ACLU hires Burrell Ellis as point-man in the Georgia capitol

Former DeKalb chief executive Burrell Ellis is now the ACLU of Georgia’s political director. AJC file

The ACLU of Georgia said Monday it hired former DeKalb County chief executive Burrell Ellis as the organization’s first political director, a new role designed to bolster the group’s profile and influence under the Gold Dome.

It is a return to the public spotlight for Ellis, who was a rising political star when he was elected the county’s top official in 2008. Instead, his tenure was most remembered for a long-running corruption probe that targeted his administration.

The civil rights group cited what it called Ellis’ personal experience with the “harsh reality of injustice” in announcing his hire, a point he embraced in an interview Monday about his new job.

“Justice doesn’t just happen. And I’ve seen what happens when justice doesn’t happen. People lose the right to a fair trial, the right to counsel, the right to defend themselves,” said Ellis, a real estate attorney. “We have to fight for that. We have to be vigilant to ensure those rights are protected.”

Ellis was found guilty in July 2015 of trying to shake down a county contractor and served an eight-month prison sentence for his convictions. He always maintained his innocence and the Georgia Supreme Court ruled unanimously in November 2016 that he had been denied a fair trial.

DeKalb County’s top prosecutor said in February she had dropped criminal charges against Ellis, deciding against a retrial after the state supreme court threw out his guilty verdict.

Andrea Young, the ACLU of Georgia’s executive director, said Ellis’ political experience and his personal background have given him a “360 view” of the criminal justice system – and an understanding of where it can be improved.

“This is what makes Burrell such a uniquely qualified person for this role. Smart justice and criminal justice reform are major ACLU initiatives,” said Young. “There are very few people who have his perspective of the criminal justice system.”

The hire comes at a pivotal time. Gov. Nathan Deal has spent a chunk of his political capital on a vast criminal justice overhaul that aimed to divert more nonviolent offenders away from costly prison sentence time. Ellis said Deal’s initiatives are just the start of changes he hopes to push over the coming years.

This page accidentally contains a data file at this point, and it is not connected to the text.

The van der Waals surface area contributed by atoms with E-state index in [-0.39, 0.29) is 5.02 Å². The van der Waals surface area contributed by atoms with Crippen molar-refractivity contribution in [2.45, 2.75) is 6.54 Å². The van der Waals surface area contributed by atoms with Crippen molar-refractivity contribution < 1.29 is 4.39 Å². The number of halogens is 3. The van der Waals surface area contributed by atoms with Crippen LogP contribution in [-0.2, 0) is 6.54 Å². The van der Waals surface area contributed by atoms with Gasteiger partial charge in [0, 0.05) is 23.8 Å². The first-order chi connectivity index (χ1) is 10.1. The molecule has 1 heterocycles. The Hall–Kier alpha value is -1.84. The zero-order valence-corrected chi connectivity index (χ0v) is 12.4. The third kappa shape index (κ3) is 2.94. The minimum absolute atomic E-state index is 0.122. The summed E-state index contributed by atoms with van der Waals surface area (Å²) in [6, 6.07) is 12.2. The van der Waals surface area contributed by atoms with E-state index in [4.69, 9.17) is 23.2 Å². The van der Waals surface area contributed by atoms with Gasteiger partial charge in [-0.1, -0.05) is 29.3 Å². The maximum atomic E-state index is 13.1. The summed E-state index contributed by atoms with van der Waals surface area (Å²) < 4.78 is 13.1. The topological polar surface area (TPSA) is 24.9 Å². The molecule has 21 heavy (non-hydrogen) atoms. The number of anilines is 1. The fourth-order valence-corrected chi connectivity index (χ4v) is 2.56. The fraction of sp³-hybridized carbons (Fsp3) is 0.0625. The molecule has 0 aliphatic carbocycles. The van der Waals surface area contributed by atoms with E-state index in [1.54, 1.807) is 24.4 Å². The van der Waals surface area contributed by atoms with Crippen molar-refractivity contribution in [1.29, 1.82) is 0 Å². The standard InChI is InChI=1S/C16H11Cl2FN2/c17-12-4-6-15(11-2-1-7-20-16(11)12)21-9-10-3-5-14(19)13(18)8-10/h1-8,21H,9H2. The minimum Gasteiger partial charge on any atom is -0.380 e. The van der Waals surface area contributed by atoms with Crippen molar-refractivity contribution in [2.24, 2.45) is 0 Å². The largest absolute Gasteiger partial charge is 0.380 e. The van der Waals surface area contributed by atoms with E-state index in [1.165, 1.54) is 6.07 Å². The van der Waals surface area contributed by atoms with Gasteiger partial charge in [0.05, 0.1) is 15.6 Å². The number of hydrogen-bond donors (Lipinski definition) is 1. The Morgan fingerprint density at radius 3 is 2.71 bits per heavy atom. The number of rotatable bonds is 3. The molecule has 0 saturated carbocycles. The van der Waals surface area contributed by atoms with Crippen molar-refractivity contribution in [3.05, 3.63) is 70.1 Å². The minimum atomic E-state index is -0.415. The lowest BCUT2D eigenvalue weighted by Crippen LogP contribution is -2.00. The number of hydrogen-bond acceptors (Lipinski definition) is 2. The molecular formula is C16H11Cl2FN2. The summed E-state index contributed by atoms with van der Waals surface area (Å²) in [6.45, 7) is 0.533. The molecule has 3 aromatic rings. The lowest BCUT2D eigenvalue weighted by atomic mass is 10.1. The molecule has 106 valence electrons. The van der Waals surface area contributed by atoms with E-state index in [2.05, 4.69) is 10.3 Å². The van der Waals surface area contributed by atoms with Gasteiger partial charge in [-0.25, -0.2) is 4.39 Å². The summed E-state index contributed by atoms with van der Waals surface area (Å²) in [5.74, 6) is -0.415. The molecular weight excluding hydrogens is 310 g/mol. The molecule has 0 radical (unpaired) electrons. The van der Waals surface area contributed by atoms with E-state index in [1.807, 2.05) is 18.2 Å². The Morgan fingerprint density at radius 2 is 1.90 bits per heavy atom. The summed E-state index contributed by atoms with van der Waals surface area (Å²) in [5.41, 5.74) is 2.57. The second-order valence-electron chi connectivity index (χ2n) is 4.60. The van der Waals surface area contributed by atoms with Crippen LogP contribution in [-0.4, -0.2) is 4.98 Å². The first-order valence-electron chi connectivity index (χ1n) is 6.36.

Among the group’s priorities including changes to bail-based systems that the ACLU has challenged as an unconstitutional violation and voter-rights initiatives. Ellis and Young also plan to pursue broader changes to the criminal justice system to focus more on rehabilitation than incarceration.

“We want to advance that work to reduce the numbers of people incarcerated in Georgia and take steps to get a fair system,” said Ellis. “Not just because it’s unjust and immoral, but because in many ways its ineffective.”

 

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5 comments
The Extremists
The Extremists

His perspective of the criminal justice system, Andrea, is from behind bars. He shook down a contractor. There was corruption on his watch. Cities like Tucker are off the DeKalb tax rolls because of corruption and lack of leadership. Family members of county staff hired left and right. Thurmond is no better. Claims in private that he is "the sole authority" for the county and the county commission should heed him.

letmesaythis
letmesaythis

Not only a big mistake to hire him, but they created a new position for him. 

They will see their donations waver and plummet. 


Bill Fisher
Bill Fisher

It wasn't that Ellis isn't guilty, he "got off" because the trial judge made a significant error and he won a new trial on appeal. New DA decided for whatever reason not to retry him. Friends, he is guilty and that's why he served eight months and, if the judge had correctly done her job, he would have served the prison term he deserved.

jmac5
jmac5

Great, now if I ever need another reason  to never donate money to the ACLU I have one.

cenobuhs
cenobuhs

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